But for all the celebration, these new, expansive families are refinements of fundamental forms, without raising difficult questions. It is a relatively simple process to add weights to a typographic script, hindered only by the scale of the work, when the character set is substantial. The challenge becomes interesting only in the extremes of the family, the very dark styles, and the very light ones. At these extremes designers need to deal with loops and counters, stroke joints and cross-overs, and all sorts of terminals that may not accommodate a dense stroke within the available space, or dilute the distinctive features of the typeform. Indeed, these extremes demonstrate clearly how the neatly expandable grammar of the Latin script, with its misleadingly simple-to-modulate strokes, is a crippled model for a global typography.

Problems compound with scripts that have only ever been implemented in type with a modulated stroke, or a monoline stroke, but never both. As the weight approaches the blacks, monoline strokes have to gain some contrast to fold around counters, and to save terminals from turning into blobs or stubby appendages. In the opposite direction, towards the thins, critical modulation may have to be sacrificed, and strokes that have only been experienced as curves turn into long, nearly straight strokes. Unsurprisingly, designers had overwhelmingly steered clear of these extremes for their non-Latin typefaces.

[Image of Vaibhav Singh’s Eczar. Caption: Vaibhav Singh’s Devanagari explores changes in pen shapes as the weight moves towards a Black Display]

Stage two-and-a-half: rich typography and typeface innovation

So far, so good. The developments that make up these two stages are not consistently evident in terms of market position or geography, but the trends are coherent and clear. Yet the last two or three years are beginning to kick typeface design onto a different plane. The causes may be a mix of technical developments (webfonts, and the improving support for complex scripts in browsers), a maturity of design processes informed by research, and a growing number of typeface designers working locally but having graduated from structured courses that build research and reflection skills. There may also be factors that are only barely registering in our discussions, that will be obvious in hindsight. Regardless, four notions are clearly emerging.

Most visible is the development of typefaces not only for mainline scripts, but for scripts from relatively closed markets (like Khmer or Burmese), for minority scripts, and for local dialects, with the required support. Such projects may be as diverse as an extension of Bengali for Meeti Mayek, a typeface for a Native American tribe, or the consideration of diacritics for Brazilian indigenous tribes. Only a few years ago these would be esoteric projects for academics, at best — and candidates for typographic extinction at worst.

[Image of Rafael Dietzsch’s Brasilica. Caption: Rafael Dietzsch’s typeface rethinks diacritics for the specific requirements of Brazilian indigenous languages.]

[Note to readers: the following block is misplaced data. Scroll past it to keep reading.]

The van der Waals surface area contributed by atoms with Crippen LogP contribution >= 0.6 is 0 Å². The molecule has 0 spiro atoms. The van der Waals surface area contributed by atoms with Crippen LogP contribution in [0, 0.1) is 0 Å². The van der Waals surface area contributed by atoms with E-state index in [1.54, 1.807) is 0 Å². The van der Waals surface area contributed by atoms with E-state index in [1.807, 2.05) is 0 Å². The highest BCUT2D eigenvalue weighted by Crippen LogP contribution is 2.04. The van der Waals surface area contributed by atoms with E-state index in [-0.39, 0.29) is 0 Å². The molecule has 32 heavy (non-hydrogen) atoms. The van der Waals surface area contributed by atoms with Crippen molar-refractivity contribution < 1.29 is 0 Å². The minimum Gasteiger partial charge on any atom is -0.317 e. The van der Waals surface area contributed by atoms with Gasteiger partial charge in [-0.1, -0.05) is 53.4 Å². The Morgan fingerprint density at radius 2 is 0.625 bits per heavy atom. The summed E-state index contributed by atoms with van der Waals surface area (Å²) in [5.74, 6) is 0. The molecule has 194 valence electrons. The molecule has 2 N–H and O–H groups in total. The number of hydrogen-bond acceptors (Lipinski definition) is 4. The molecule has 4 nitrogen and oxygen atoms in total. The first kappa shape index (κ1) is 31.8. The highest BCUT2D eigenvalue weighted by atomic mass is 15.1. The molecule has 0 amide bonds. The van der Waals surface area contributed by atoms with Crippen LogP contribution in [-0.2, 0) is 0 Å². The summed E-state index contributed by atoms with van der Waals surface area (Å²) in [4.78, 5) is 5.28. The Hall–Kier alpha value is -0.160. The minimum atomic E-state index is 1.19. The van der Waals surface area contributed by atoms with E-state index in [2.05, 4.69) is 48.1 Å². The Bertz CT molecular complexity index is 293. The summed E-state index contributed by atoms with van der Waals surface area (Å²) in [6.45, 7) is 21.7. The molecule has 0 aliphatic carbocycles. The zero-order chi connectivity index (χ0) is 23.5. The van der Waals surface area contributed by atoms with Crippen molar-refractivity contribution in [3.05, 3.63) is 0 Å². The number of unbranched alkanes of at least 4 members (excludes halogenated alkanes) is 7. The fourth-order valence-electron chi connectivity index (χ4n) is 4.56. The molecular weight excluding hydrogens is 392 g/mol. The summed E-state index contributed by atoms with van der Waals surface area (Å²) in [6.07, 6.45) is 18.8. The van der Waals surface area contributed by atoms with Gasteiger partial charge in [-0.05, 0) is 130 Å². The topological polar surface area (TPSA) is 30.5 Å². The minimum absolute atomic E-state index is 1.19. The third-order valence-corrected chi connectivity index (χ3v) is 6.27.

Secondly, we can see that typeface design is now, very clearly, a global enterprise, for a mobile and connected community. There are relevant courses in many countries, and no national monopoly. Designers from nearly any country are increasingly likely to be working for global projects, diluting the “old world” associations bequeathed to us by the large hot-metal and phototypesetting conglomerates. We may see young designers cutting their teeth in a European company, then returning to their native region to develop typefaces locally. This is unquestionably the mark of a healthy community of practice.

The third notion is that typographic families are being actively rethought, across all scripts. This process began some years ago with large typeface families moving away from a predictable, unimaginative, and frankly un-typographic interpolation between extremes, towards families of variants that are more loosely related, with individual styles designed for specific uses. Although this is only just beginning to be evident in the non-Latin realm, the signs are there. We can safely predict that many designers across the world will be contemplating the constitution of their typeface families on a more typographically sensitive basis.

The fourth notion stems from this expansion of typeface families. As designers try to address the issue of secondary or complementary styles within a family, the absence of established models opens up new possibilities. We have already seen Latin typefaces with radically different ideas of what may pass for a secondary style. Similarly, in non-Latin scripts designers are looking for inspiration in the written forms of native speakers, in a process that reminds us of the adoption of cursive styles for Latin typefaces. Even more, they are looking at the high- and low-lettering traditions: magnificent manuscripts, as well as ephemeral signs and commercial lettering. These sources always existed, but were considered separate domains from typeface design. Armenian, Korean, and many other scripts are beginning to break these typographic taboos.

[Image of Aaron Bell’s Saja. Caption: Aaron Bell’s Korean typeface borrows from native cursive writing to differentiate the secondary style.]